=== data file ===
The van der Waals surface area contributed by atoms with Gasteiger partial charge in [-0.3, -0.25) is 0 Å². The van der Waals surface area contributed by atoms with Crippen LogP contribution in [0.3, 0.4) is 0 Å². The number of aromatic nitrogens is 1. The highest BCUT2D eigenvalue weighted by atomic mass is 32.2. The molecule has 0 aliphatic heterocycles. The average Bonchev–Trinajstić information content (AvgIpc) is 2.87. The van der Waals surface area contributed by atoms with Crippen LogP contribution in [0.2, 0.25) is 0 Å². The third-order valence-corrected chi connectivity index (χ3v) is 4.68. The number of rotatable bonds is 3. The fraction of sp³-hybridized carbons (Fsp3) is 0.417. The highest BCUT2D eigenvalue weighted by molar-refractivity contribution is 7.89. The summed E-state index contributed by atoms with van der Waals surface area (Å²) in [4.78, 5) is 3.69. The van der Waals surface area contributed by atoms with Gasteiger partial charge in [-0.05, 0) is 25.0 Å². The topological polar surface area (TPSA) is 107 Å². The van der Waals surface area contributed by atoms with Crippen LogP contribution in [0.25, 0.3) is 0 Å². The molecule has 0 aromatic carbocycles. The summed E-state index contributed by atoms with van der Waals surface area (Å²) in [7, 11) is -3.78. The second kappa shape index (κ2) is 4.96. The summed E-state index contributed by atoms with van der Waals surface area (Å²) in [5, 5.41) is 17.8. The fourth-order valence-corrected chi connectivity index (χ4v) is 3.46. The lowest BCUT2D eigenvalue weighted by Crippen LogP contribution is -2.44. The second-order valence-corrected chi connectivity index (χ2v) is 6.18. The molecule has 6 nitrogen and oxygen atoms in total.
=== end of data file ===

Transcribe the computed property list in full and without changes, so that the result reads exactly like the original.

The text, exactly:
The van der Waals surface area contributed by atoms with Gasteiger partial charge in [-0.3, -0.25) is 0 Å². The van der Waals surface area contributed by atoms with Crippen LogP contribution in [0.3, 0.4) is 0 Å². The number of aromatic nitrogens is 1. The highest BCUT2D eigenvalue weighted by atomic mass is 32.2. The molecule has 0 aliphatic heterocycles. The average Bonchev–Trinajstić information content (AvgIpc) is 2.87. The van der Waals surface area contributed by atoms with Crippen LogP contribution in [0.2, 0.25) is 0 Å². The third-order valence-corrected chi connectivity index (χ3v) is 4.68. The number of rotatable bonds is 3. The fraction of sp³-hybridized carbons (Fsp3) is 0.417. The highest BCUT2D eigenvalue weighted by molar-refractivity contribution is 7.89. The summed E-state index contributed by atoms with van der Waals surface area (Å²) in [4.78, 5) is 3.69. The van der Waals surface area contributed by atoms with Gasteiger partial charge in [-0.05, 0) is 25.0 Å². The topological polar surface area (TPSA) is 107 Å². The van der Waals surface area contributed by atoms with Crippen LogP contribution in [0.25, 0.3) is 0 Å². The molecule has 0 aromatic carbocycles. The summed E-state index contributed by atoms with van der Waals surface area (Å²) in [7, 11) is -3.78. The second kappa shape index (κ2) is 4.96. The summed E-state index contributed by atoms with van der Waals surface area (Å²) in [5, 5.41) is 17.8. The fourth-order valence-corrected chi connectivity index (χ4v) is 3.46. The lowest BCUT2D eigenvalue weighted by Crippen LogP contribution is -2.44. The second-order valence-corrected chi connectivity index (χ2v) is 6.18. The molecule has 6 nitrogen and oxygen atoms in total.